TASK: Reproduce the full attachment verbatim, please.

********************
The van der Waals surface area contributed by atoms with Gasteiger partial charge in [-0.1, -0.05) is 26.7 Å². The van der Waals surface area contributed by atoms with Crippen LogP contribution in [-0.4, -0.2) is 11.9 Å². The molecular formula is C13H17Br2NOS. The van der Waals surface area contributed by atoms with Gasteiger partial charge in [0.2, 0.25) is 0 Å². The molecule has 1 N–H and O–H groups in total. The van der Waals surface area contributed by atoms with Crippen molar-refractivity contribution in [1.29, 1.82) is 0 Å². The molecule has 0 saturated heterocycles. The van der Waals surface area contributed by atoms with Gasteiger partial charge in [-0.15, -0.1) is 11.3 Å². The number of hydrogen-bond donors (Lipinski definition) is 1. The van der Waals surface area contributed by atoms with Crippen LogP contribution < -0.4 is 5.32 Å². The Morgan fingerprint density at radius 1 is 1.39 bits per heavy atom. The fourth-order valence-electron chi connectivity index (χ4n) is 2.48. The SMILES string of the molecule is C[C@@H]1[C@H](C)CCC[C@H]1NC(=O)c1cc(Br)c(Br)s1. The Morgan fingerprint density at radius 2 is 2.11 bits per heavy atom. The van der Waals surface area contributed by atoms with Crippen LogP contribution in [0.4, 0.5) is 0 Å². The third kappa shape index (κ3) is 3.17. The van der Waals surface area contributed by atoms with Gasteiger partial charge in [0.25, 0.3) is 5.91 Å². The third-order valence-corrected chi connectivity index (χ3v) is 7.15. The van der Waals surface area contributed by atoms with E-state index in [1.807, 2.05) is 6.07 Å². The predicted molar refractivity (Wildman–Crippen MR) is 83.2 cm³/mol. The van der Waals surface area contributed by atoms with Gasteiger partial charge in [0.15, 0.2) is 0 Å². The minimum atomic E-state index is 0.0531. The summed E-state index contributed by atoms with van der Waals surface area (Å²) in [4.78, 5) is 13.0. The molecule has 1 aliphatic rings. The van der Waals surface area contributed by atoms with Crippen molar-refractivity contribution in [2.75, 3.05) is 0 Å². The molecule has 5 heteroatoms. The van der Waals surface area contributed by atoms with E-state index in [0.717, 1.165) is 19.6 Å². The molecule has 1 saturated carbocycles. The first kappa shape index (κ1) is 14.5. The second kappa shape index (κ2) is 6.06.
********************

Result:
The van der Waals surface area contributed by atoms with Gasteiger partial charge in [-0.1, -0.05) is 26.7 Å². The van der Waals surface area contributed by atoms with Crippen LogP contribution in [-0.4, -0.2) is 11.9 Å². The molecular formula is C13H17Br2NOS. The van der Waals surface area contributed by atoms with Gasteiger partial charge in [0.2, 0.25) is 0 Å². The molecule has 1 N–H and O–H groups in total. The van der Waals surface area contributed by atoms with Crippen molar-refractivity contribution in [1.29, 1.82) is 0 Å². The molecule has 0 saturated heterocycles. The van der Waals surface area contributed by atoms with Gasteiger partial charge in [-0.15, -0.1) is 11.3 Å². The number of hydrogen-bond donors (Lipinski definition) is 1. The van der Waals surface area contributed by atoms with Crippen LogP contribution < -0.4 is 5.32 Å². The Morgan fingerprint density at radius 1 is 1.39 bits per heavy atom. The fourth-order valence-electron chi connectivity index (χ4n) is 2.48. The SMILES string of the molecule is C[C@@H]1[C@H](C)CCC[C@H]1NC(=O)c1cc(Br)c(Br)s1. The Morgan fingerprint density at radius 2 is 2.11 bits per heavy atom. The van der Waals surface area contributed by atoms with Crippen LogP contribution in [0.4, 0.5) is 0 Å². The third kappa shape index (κ3) is 3.17. The van der Waals surface area contributed by atoms with Gasteiger partial charge in [0.25, 0.3) is 5.91 Å². The third-order valence-corrected chi connectivity index (χ3v) is 7.15. The van der Waals surface area contributed by atoms with E-state index in [1.807, 2.05) is 6.07 Å². The predicted molar refractivity (Wildman–Crippen MR) is 83.2 cm³/mol. The van der Waals surface area contributed by atoms with Gasteiger partial charge in [0.15, 0.2) is 0 Å². The minimum atomic E-state index is 0.0531. The summed E-state index contributed by atoms with van der Waals surface area (Å²) in [4.78, 5) is 13.0. The molecule has 1 aliphatic rings. The van der Waals surface area contributed by atoms with Crippen molar-refractivity contribution in [2.75, 3.05) is 0 Å². The molecule has 5 heteroatoms. The van der Waals surface area contributed by atoms with E-state index in [0.717, 1.165) is 19.6 Å². The molecule has 1 saturated carbocycles. The first kappa shape index (κ1) is 14.5. The second kappa shape index (κ2) is 6.06.